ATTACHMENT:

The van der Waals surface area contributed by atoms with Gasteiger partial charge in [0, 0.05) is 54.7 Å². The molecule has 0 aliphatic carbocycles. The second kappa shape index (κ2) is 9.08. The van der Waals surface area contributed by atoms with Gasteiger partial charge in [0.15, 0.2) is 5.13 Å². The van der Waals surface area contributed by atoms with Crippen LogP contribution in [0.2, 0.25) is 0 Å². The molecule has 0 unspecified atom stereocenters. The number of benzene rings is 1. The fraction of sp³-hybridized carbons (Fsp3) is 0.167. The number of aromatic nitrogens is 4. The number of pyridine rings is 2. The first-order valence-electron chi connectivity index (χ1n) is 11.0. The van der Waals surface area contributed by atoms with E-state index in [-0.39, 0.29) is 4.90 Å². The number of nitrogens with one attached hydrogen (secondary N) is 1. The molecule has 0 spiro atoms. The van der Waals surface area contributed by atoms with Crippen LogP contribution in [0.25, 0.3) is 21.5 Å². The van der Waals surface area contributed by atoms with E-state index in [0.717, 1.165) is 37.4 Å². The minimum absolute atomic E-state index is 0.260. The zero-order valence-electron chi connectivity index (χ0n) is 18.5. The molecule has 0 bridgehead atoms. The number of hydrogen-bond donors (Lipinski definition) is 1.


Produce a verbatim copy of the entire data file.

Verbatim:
The van der Waals surface area contributed by atoms with Gasteiger partial charge in [0, 0.05) is 54.7 Å². The molecule has 0 aliphatic carbocycles. The second kappa shape index (κ2) is 9.08. The van der Waals surface area contributed by atoms with Gasteiger partial charge in [0.15, 0.2) is 5.13 Å². The van der Waals surface area contributed by atoms with Crippen LogP contribution in [0.2, 0.25) is 0 Å². The molecule has 0 unspecified atom stereocenters. The number of benzene rings is 1. The fraction of sp³-hybridized carbons (Fsp3) is 0.167. The number of aromatic nitrogens is 4. The number of pyridine rings is 2. The first-order valence-electron chi connectivity index (χ1n) is 11.0. The van der Waals surface area contributed by atoms with E-state index in [-0.39, 0.29) is 4.90 Å². The number of nitrogens with one attached hydrogen (secondary N) is 1. The molecule has 0 spiro atoms. The van der Waals surface area contributed by atoms with Crippen LogP contribution in [0.25, 0.3) is 21.5 Å². The van der Waals surface area contributed by atoms with E-state index in [0.717, 1.165) is 37.4 Å². The minimum absolute atomic E-state index is 0.260. The zero-order valence-electron chi connectivity index (χ0n) is 18.5. The molecule has 0 bridgehead atoms. The number of hydrogen-bond donors (Lipinski definition) is 1.